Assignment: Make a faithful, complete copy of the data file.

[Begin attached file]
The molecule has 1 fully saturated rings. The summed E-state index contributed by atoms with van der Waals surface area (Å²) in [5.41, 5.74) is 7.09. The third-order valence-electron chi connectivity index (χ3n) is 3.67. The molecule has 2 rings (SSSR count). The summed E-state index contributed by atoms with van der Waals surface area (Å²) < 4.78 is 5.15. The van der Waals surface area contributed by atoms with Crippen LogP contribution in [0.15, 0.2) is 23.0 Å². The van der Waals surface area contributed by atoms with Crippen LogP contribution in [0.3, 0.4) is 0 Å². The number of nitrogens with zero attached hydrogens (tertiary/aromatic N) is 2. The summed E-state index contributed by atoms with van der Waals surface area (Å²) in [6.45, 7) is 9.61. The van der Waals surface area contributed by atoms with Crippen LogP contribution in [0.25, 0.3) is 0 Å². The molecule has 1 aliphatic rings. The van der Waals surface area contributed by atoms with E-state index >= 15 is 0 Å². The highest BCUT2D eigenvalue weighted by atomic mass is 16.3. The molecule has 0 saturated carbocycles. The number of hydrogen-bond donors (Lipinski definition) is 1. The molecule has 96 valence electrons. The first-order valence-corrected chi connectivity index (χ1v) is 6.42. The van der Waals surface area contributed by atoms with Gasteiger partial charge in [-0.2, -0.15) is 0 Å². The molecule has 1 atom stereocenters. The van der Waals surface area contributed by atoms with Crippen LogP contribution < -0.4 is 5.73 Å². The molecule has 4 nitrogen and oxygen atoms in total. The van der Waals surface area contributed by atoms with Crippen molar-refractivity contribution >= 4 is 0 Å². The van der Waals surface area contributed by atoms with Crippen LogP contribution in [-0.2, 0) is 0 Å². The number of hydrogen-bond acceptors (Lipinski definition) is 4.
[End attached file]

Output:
The molecule has 1 fully saturated rings. The summed E-state index contributed by atoms with van der Waals surface area (Å²) in [5.41, 5.74) is 7.09. The third-order valence-electron chi connectivity index (χ3n) is 3.67. The molecule has 2 rings (SSSR count). The summed E-state index contributed by atoms with van der Waals surface area (Å²) < 4.78 is 5.15. The van der Waals surface area contributed by atoms with Crippen LogP contribution in [0.15, 0.2) is 23.0 Å². The van der Waals surface area contributed by atoms with Crippen LogP contribution in [0.3, 0.4) is 0 Å². The number of nitrogens with zero attached hydrogens (tertiary/aromatic N) is 2. The summed E-state index contributed by atoms with van der Waals surface area (Å²) in [6.45, 7) is 9.61. The van der Waals surface area contributed by atoms with Crippen LogP contribution in [0.25, 0.3) is 0 Å². The molecule has 1 aliphatic rings. The van der Waals surface area contributed by atoms with E-state index >= 15 is 0 Å². The highest BCUT2D eigenvalue weighted by atomic mass is 16.3. The molecule has 0 saturated carbocycles. The number of hydrogen-bond donors (Lipinski definition) is 1. The molecule has 96 valence electrons. The first-order valence-corrected chi connectivity index (χ1v) is 6.42. The van der Waals surface area contributed by atoms with Gasteiger partial charge in [-0.2, -0.15) is 0 Å². The molecule has 1 atom stereocenters. The van der Waals surface area contributed by atoms with Crippen LogP contribution < -0.4 is 5.73 Å². The molecule has 4 nitrogen and oxygen atoms in total. The van der Waals surface area contributed by atoms with Crippen molar-refractivity contribution >= 4 is 0 Å². The van der Waals surface area contributed by atoms with Crippen LogP contribution in [-0.2, 0) is 0 Å². The number of hydrogen-bond acceptors (Lipinski definition) is 4.